Producer Scott Rudin and Weinstein Co. honcho Harvey Weinstein today issued a statement that they’re “in complete agreement” about releasing The Reader, the Stephen Daldry war-crimes drama, about on December 12, a decision facilitated by “a plan to extend the post-production schedule in order to give Daldry the additional time he needs to successfully complete [it].”
The statement was prompted by a 9.23 Hollywood Reporter story by Stephen Zeitchik claiming that “a heated disagreement” between Weinstein and Rudin about distribution plans” for The Reader was underway.
The people who made Eagle Eye the weekend’s #1 film with a $29.2 million haul are obviously easy lays. The ads and reviews made it crystal clear this was/is a brainless, pumped-up slapdash thriller, and they went anyway.
The $13 million-plus that Nights at Rodanthe earned for the #2 position came from the wallets of women with low (certainly flexible) standards who don’t want to know from reviews and just wanted to hang with Richard Gere and Diane Lane…end of diagnosis.
The $6.5 million earned by Fireproof in 839 locations, or $7,764 per theatre, makes for a nice fourth-place showing by Sherwood Pictures, the Georgia-based Christian outfit (although it’s more likely than not that most of the people who paid to see it this weekend are McCain supporters).
And the box-office death of Spike Lee‘s Miracle at St. Anna — $3.5 million at 1,150 locations — was written on the wall a long while ago. Sentimental-cornball, bad reviews, limited interest in black World War II soldiers in Tuscany subject, the shooting incident in the trailer, 166 minutes….forget it.
“I guess it comes down to the fact that I take the escapism that movies provide very seriously, and that TV ‘entertainment news’ shows don’t. I’m not alone on this. There are millions of us who don’t necessarily think of movies as mere diversion. They can be opportunities for communion or transportation — a profound high.
“When a special movie comes along, a theatre can feel like a church. Maybe most people see movies in less reverent terms; maybe the true believers are a minority. But if the lore of movies was just about glamour, fun and ‘entertainment’, they wouldn’t be nearly as popular or connect with people in such primal, elemental ways.” — from a June 1999 Mr. Showbiz piece called “Stepford Showbiz News.” Here’s page 1 and page 2.
“What we learned last week is that the man who always puts his ‘country first’ will take the country down with him if that’s what it takes to get to the White House,” says N.Y. Times columnist Frank Rich in today’s edition.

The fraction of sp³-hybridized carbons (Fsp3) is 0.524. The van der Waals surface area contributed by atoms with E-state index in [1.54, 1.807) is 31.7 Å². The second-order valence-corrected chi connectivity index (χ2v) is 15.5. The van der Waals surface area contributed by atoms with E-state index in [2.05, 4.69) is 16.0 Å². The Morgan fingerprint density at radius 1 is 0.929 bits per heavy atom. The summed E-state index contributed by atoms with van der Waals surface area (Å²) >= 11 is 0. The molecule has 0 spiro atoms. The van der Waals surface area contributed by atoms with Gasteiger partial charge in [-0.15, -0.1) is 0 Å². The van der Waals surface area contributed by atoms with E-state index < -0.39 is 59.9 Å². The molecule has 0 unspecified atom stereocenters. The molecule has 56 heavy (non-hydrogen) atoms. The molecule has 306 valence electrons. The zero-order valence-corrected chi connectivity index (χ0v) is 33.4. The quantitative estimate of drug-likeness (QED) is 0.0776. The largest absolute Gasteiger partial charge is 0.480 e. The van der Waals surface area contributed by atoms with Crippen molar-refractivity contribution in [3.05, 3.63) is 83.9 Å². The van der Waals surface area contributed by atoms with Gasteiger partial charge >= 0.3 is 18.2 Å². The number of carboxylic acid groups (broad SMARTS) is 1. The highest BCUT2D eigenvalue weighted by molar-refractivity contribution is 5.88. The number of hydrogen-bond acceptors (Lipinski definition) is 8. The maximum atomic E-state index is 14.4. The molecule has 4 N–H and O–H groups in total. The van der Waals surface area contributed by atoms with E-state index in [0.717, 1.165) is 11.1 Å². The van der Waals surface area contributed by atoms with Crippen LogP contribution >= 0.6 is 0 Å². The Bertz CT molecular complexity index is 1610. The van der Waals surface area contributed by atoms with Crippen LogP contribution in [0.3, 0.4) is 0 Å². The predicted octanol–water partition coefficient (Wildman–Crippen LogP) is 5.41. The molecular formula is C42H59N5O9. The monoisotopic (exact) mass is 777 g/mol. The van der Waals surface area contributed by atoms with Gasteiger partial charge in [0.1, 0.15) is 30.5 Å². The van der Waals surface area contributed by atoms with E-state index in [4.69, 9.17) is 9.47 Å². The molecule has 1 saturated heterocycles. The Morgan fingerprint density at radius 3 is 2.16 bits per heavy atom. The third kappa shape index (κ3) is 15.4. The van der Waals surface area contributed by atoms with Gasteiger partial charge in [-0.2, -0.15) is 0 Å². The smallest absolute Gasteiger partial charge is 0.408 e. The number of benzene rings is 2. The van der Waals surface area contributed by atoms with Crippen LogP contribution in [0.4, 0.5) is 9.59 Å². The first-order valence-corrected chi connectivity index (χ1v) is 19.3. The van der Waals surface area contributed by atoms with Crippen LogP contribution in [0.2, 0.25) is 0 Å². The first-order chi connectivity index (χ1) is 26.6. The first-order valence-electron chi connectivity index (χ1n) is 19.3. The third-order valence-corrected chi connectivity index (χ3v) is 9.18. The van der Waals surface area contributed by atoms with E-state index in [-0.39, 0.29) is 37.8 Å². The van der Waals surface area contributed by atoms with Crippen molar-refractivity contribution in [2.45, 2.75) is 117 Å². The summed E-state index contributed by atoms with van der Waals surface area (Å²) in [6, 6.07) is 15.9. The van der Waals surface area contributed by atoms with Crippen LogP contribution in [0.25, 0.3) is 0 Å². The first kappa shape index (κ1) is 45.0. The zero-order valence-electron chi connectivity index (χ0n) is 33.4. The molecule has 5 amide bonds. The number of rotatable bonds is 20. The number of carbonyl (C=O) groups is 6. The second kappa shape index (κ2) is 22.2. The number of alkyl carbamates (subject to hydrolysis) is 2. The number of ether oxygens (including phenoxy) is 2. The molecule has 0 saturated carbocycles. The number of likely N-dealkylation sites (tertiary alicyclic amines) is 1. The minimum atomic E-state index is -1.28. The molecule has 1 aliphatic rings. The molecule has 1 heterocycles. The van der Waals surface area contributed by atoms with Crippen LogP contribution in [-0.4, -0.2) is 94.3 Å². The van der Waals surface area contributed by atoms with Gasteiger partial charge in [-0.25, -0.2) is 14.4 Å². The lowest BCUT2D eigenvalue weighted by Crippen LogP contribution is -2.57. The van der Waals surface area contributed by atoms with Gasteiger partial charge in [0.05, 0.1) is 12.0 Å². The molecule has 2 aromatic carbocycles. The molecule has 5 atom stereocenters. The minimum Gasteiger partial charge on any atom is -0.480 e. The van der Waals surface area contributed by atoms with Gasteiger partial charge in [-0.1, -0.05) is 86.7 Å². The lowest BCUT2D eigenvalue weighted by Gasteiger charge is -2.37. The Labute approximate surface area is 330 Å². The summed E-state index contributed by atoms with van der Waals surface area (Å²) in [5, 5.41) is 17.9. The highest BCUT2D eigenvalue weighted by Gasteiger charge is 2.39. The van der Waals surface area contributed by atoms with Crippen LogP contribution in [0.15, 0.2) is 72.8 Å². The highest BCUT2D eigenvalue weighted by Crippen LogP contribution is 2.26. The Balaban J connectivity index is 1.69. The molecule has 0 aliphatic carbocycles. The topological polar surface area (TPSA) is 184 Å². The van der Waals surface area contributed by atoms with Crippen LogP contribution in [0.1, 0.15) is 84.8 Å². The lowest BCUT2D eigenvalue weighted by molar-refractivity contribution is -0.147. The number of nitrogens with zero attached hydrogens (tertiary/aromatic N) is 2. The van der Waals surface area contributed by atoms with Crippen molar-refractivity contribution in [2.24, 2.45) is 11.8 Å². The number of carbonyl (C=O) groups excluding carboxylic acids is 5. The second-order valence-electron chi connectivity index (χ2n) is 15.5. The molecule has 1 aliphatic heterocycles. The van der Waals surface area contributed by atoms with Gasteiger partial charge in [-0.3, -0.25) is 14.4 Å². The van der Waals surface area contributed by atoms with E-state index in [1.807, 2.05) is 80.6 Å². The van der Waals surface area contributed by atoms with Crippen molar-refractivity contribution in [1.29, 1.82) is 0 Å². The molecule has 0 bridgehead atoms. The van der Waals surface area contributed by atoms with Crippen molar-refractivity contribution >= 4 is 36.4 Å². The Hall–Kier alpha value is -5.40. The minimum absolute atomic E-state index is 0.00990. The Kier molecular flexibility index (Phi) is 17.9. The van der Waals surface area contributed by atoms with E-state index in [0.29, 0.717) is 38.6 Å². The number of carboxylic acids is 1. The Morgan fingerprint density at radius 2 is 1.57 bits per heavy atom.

“For all the focus on Friday night’s deadlocked debate, it still can’t obscure what preceded it: When John McCain gratuitously parachuted into Washington on Thursday, he didn’t care if his grandstanding might precipitate an even deeper economic collapse. All he cared about was whether he might save his campaign. George Bush put more deliberation into invading Iraq than McCain did into his own reckless invasion of the delicate Congressional negotiations on the bailout plan.”
It wouldn’t have worked with undecided voters, but frustrated Barack Obama supporters like myself would have felt immensely satisfied if he’d shown a little steel last night and told John McCain to wipe that smirk off his face because… you know, there was nothing the least bit funny or amusing about what they were discussing.
I’m thinking, of course, of that delicious moment in Michael Mann‘s The Insider when Bruce McGill tells Wings Hauser to do just that in that Mississippi courtroom.
The best thing about Last Chance Harvey (Overture, 12.26), a mature romantic drama with Dustin Hoffman and Emma Thompson, is the title, which seems to say it all in three words. But read the synopsis on this Movie Jungle page and tell me what it tells you. I think it sounds a little forced, a little twee. Like someone’s trying to sell something.
In any case, The Envelope‘s Pete Hammond reported last night that it’s coming out on 12.26 rather than 1.23 because Hoffman “is said to be terrific in the role of a rumpled man who finds love when he travels to London for his daughter’s wedding.”
Will this split Overture’s time and expenditures as far their push for Best Actor contender Richard Jenkins, star of last spring’s surprise art house hit, The Visitor?
There isn’t a lot of Paul Newman in these clips from George Roy Hill‘s Slap Shot — just two locker-room pep talks — but he and the Hanson brothers (i.e., the Carlson brothers) were beautiful in this thing. In the second clip, the riled-up referee’s reaction during the playing of the national anthem is perfect — two turn-arounds and a confrontation. “I’m listening’ to the fuckin’ song!” That settles it — I’m buying the DVD later today.
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